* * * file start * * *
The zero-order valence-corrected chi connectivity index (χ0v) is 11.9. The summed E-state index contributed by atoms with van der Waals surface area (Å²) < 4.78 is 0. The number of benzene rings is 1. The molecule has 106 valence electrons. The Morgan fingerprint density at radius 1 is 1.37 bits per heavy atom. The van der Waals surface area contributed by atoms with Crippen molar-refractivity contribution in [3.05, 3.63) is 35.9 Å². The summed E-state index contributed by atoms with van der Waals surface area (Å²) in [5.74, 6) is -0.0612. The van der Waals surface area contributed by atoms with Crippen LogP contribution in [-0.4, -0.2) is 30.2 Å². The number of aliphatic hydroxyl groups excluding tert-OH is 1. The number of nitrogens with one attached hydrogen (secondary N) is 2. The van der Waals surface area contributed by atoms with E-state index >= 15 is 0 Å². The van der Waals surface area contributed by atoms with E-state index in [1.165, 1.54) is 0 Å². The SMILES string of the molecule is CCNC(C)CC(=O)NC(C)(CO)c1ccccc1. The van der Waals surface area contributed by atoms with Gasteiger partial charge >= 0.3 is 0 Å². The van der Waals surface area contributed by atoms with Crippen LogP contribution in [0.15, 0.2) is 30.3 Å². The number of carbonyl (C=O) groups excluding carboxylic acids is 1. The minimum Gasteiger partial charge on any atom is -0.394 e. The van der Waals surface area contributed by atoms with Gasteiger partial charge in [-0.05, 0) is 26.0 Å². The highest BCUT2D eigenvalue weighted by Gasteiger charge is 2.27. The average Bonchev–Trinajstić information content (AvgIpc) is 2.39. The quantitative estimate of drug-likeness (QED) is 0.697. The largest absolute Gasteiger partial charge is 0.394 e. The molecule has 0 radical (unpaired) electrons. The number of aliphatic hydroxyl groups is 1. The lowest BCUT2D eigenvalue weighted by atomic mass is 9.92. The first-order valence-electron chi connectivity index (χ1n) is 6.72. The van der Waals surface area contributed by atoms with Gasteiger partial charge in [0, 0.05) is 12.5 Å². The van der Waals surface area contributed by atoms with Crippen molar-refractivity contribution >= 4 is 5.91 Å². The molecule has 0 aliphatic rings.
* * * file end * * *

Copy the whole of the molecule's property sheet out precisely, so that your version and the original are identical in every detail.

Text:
The zero-order valence-corrected chi connectivity index (χ0v) is 11.9. The summed E-state index contributed by atoms with van der Waals surface area (Å²) < 4.78 is 0. The number of benzene rings is 1. The molecule has 106 valence electrons. The Morgan fingerprint density at radius 1 is 1.37 bits per heavy atom. The van der Waals surface area contributed by atoms with Crippen molar-refractivity contribution in [3.05, 3.63) is 35.9 Å². The summed E-state index contributed by atoms with van der Waals surface area (Å²) in [5.74, 6) is -0.0612. The van der Waals surface area contributed by atoms with Crippen LogP contribution in [-0.4, -0.2) is 30.2 Å². The number of aliphatic hydroxyl groups excluding tert-OH is 1. The number of nitrogens with one attached hydrogen (secondary N) is 2. The van der Waals surface area contributed by atoms with E-state index >= 15 is 0 Å². The van der Waals surface area contributed by atoms with E-state index in [1.165, 1.54) is 0 Å². The SMILES string of the molecule is CCNC(C)CC(=O)NC(C)(CO)c1ccccc1. The van der Waals surface area contributed by atoms with Gasteiger partial charge >= 0.3 is 0 Å². The van der Waals surface area contributed by atoms with Crippen LogP contribution in [0.15, 0.2) is 30.3 Å². The number of carbonyl (C=O) groups excluding carboxylic acids is 1. The minimum Gasteiger partial charge on any atom is -0.394 e. The van der Waals surface area contributed by atoms with Gasteiger partial charge in [-0.05, 0) is 26.0 Å². The highest BCUT2D eigenvalue weighted by Gasteiger charge is 2.27. The average Bonchev–Trinajstić information content (AvgIpc) is 2.39. The quantitative estimate of drug-likeness (QED) is 0.697. The largest absolute Gasteiger partial charge is 0.394 e. The molecule has 0 radical (unpaired) electrons. The number of aliphatic hydroxyl groups is 1. The lowest BCUT2D eigenvalue weighted by atomic mass is 9.92. The first-order valence-electron chi connectivity index (χ1n) is 6.72. The van der Waals surface area contributed by atoms with Gasteiger partial charge in [0, 0.05) is 12.5 Å². The van der Waals surface area contributed by atoms with Crippen molar-refractivity contribution >= 4 is 5.91 Å². The molecule has 0 aliphatic rings.